When to get the jab

The best time to get the flu jab can be difficult to predict because the peak period of flu activity varies year by year, said Professor Raina MacIntyre from the University of New South Wales. “Generally, the peak flu season is around July and August, but it’s variable — sometimes it can start in May, and sometimes the peak happens in September,” Professor MacIntyre said. This is important because research shows the effectiveness of the flu vaccine may begin to wane after three to four months. “It’s a trade-off really, between getting the ideal immunity [fusion_builder_container hundred_percent=”yes” overflow=”visible”][fusion_builder_row][fusion_builder_column type=”1_1″ background_position=”left top” background_color=”” border_size=”” border_color=”” border_style=”solid” spacing=”yes” background_image=”” background_repeat=”no-repeat” padding=”” margin_top=”0px” margin_bottom=”0px” class=”” id=”” animation_type=”” animation_speed=”0.3″ animation_direction=”left” hide_on_mobile=”no” center_content=”no” min_height=”none”][early on] and not missing the peak of flu activity,” Professor MacIntyre said. According to the Department of Health, the government-funded seasonal flu vaccines will be available nationally from mid-April. This matches recommendations from both the AMA and RACGP, who say the best time to get the flu shot is towards the end of April and into the beginning the May. “This should really cover the vast majority of Australians,” RACGP president Dr Bastian Seidel said. AMA president Dr Michael Gannon agreed, and said healthy people should get vaccinated at the same time as those eligible for a free vaccination. “There’s no question that the optimal time to receive the influenza vaccination is in late April and early May,” Dr Gannon said.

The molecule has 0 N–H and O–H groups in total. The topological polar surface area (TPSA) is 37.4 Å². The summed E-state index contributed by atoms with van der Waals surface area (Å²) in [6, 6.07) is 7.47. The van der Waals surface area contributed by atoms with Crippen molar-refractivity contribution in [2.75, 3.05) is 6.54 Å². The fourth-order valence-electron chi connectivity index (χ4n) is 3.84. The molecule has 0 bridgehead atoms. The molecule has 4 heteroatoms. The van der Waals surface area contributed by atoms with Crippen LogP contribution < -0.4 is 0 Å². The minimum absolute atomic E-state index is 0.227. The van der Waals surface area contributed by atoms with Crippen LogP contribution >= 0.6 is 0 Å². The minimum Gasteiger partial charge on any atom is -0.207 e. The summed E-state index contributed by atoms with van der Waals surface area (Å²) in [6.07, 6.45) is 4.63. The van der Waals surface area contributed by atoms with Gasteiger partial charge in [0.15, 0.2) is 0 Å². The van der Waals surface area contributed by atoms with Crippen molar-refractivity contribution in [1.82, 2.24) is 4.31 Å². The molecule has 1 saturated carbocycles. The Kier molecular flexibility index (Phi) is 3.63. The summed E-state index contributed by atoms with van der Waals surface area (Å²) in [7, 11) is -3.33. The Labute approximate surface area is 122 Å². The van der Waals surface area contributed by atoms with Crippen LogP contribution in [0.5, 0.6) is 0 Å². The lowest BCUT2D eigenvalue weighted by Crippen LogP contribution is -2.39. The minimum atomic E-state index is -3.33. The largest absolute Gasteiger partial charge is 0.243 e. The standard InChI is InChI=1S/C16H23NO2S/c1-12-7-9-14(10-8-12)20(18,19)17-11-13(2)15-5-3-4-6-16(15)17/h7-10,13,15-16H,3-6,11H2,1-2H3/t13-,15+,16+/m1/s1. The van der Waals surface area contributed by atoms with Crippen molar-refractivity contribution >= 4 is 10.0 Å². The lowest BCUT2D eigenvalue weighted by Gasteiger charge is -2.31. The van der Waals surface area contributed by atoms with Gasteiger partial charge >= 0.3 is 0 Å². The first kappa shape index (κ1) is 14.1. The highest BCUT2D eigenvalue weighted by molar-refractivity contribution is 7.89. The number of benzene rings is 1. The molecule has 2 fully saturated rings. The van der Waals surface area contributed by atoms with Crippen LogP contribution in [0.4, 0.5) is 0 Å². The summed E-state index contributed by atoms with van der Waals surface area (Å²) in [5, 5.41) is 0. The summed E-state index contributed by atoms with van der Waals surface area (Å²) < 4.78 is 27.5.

It doesn’t provide total protection

The flu vaccine doesn’t provide complete protection, but any prevention is better than no prevention, Professor MacIntyre said. “In healthy adults, [the vaccine] should be 60 to 70 per cent effective, which is pretty good,” she said. For people with impaired immunity — such as older people and those with chronic illness — the vaccine is less effective and doesn’t elicit such a strong immune response. “To improve the protection in older people, the Government’s introduced two new vaccines just for people 65 years and over, which are more potent than the regular flu vaccine,” Professor MacIntyre said. The new enhanced vaccines are specifically targeted at the strains that were prevalent in last year’s deadly flu outbreak. Getting vaccinated every year is important because the most common strains of the influenza virus change every year. “So, the vaccine that you get this year won’t necessarily protect you against the different virus that may be circulating next year,” Professor MacIntyre said. If you are in a high-risk category or have concerns or questions about the flu vaccine this year, it’s best to speak with you GP, Dr Seidel said. “They can very specifically give you advice that works best for you.”

ABC News, 3 April 2018 ; http://www.abc.net.au/news/[/fusion_builder_column][/fusion_builder_row][/fusion_builder_container]